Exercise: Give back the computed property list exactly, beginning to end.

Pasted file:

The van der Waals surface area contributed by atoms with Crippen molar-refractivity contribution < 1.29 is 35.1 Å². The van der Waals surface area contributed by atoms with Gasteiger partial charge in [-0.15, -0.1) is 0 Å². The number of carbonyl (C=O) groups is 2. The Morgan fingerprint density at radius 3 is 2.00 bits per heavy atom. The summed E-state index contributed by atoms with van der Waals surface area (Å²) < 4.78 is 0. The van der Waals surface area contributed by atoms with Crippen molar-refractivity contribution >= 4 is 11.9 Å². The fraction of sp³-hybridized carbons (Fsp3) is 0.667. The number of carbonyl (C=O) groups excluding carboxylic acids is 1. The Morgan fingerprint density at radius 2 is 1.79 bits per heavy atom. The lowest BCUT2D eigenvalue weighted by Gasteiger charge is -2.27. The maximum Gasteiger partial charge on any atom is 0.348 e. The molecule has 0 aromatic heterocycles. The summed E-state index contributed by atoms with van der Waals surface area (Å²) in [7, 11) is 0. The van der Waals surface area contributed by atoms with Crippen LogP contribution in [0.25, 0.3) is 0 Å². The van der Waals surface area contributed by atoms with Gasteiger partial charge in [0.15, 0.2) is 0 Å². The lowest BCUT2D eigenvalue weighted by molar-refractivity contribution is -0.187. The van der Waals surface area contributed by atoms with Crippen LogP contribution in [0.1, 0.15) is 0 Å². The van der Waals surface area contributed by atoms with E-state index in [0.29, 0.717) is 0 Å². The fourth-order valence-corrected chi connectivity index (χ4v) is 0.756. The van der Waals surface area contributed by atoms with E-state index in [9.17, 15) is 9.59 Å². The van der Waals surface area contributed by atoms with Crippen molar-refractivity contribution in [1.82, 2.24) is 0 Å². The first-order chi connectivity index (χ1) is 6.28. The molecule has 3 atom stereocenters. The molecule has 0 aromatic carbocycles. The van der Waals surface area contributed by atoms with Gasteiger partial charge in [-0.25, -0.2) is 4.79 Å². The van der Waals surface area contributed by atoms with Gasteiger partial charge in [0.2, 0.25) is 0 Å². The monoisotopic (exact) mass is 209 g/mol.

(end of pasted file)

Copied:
The van der Waals surface area contributed by atoms with Crippen molar-refractivity contribution < 1.29 is 35.1 Å². The van der Waals surface area contributed by atoms with Gasteiger partial charge in [-0.15, -0.1) is 0 Å². The number of carbonyl (C=O) groups is 2. The Morgan fingerprint density at radius 3 is 2.00 bits per heavy atom. The summed E-state index contributed by atoms with van der Waals surface area (Å²) < 4.78 is 0. The van der Waals surface area contributed by atoms with Crippen molar-refractivity contribution >= 4 is 11.9 Å². The fraction of sp³-hybridized carbons (Fsp3) is 0.667. The number of carbonyl (C=O) groups excluding carboxylic acids is 1. The Morgan fingerprint density at radius 2 is 1.79 bits per heavy atom. The lowest BCUT2D eigenvalue weighted by Gasteiger charge is -2.27. The maximum Gasteiger partial charge on any atom is 0.348 e. The molecule has 0 aromatic heterocycles. The summed E-state index contributed by atoms with van der Waals surface area (Å²) in [7, 11) is 0. The van der Waals surface area contributed by atoms with Crippen LogP contribution in [0.25, 0.3) is 0 Å². The van der Waals surface area contributed by atoms with Gasteiger partial charge in [0.15, 0.2) is 0 Å². The lowest BCUT2D eigenvalue weighted by molar-refractivity contribution is -0.187. The van der Waals surface area contributed by atoms with Crippen LogP contribution in [0.1, 0.15) is 0 Å². The van der Waals surface area contributed by atoms with E-state index in [0.29, 0.717) is 0 Å². The fourth-order valence-corrected chi connectivity index (χ4v) is 0.756. The van der Waals surface area contributed by atoms with E-state index in [9.17, 15) is 9.59 Å². The van der Waals surface area contributed by atoms with Crippen molar-refractivity contribution in [1.82, 2.24) is 0 Å². The first-order chi connectivity index (χ1) is 6.28. The molecule has 3 atom stereocenters. The molecule has 0 aromatic carbocycles. The van der Waals surface area contributed by atoms with Gasteiger partial charge in [-0.25, -0.2) is 4.79 Å². The van der Waals surface area contributed by atoms with Gasteiger partial charge in [0.2, 0.25) is 0 Å². The monoisotopic (exact) mass is 209 g/mol.